He passed the ‘don’t blame his teammates’ test. One of the great characteristics about Manning is that for 15 years he has deflected blame from his teammates, even when they deserved it. As the quarterback and leader, Manning has always fallen on his sword, always taken blame even when it doesn’t belong to him.
Slayton dropped at least four Jones’ passes on Friday. Here is what Jones said when he was asked if he had talked to Slayton about his rough day:
“Yeah, I thought he did a lot of good things on the field. He definitely made some plays. You can see his speed on the field, you can feel that. I thought for everyone it was a good first day and we were all probably a little up and down. That’s the challenge on the second day, is making sure we are more consistent.
“I certainly made some mistakes there, too. I gotta protect him.”
His teammates will love Jones for giving answers like that.
He will work at his craft. After Saturday’s practice, Jones was still on the field with a couple of receivers, appearing to work through a couple of routes he may not have been happy with during the workout.
“This is the way Daniel operates,” Shurmur said. “I can see during the practices, a route doesn’t get completed he’s kinda clicking it off in his brain ‘OK, I’m gonna get that later.’ Really good quarterbacks are perfectionists, and he’s out there maybe trying to get some of the things that didn’t get completed in practice.”
He will be respectful of Manning. There is a transition that is going to take place with the Giants. Jones will eventually be the quarterback, and Manning will be pushed to the bench and — at some point — out the door. That’s not going to take three years. Depending how the season plays out it might not take one. Along the way, Jones will play the part of appreciative apprentice.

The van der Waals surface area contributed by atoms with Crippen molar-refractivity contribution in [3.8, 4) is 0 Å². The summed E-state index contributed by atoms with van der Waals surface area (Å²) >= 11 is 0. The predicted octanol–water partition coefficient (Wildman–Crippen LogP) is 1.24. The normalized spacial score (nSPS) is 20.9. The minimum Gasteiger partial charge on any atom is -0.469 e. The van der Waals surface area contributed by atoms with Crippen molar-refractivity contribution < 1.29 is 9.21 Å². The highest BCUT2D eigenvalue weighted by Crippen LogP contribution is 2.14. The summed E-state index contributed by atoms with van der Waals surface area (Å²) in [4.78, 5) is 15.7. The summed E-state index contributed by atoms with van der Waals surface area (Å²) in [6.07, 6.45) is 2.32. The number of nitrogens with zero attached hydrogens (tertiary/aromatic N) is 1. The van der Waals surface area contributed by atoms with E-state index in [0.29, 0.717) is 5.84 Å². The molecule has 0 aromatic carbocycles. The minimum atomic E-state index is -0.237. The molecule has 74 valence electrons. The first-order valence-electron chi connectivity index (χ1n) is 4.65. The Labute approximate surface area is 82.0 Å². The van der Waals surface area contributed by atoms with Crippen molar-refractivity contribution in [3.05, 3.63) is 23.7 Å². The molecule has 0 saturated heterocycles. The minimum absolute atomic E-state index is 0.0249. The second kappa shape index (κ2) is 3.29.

“I think the first thing that I have thought is to understand how awesome it is to have a guy like Eli. Keeping that in mind and making sure that every day I am learning from him,” Jones said. “Also, focusing on improving myself, which is a big part of that process as well. It is a huge opportunity to learn and I am certainly mindful of that. I am looking forward to learning.”
He was also asked whether he would have preferred to land in a place where he would have been expected to play immediately.
“I wanted to be in New York. I think through the process this is the place I wanted to be,” Jones said. “I think I connected with the staff and really enjoyed my time with them. I haven’t thought about that a whole lot. I wanted to be here, so I was thrilled.”
Other draft picks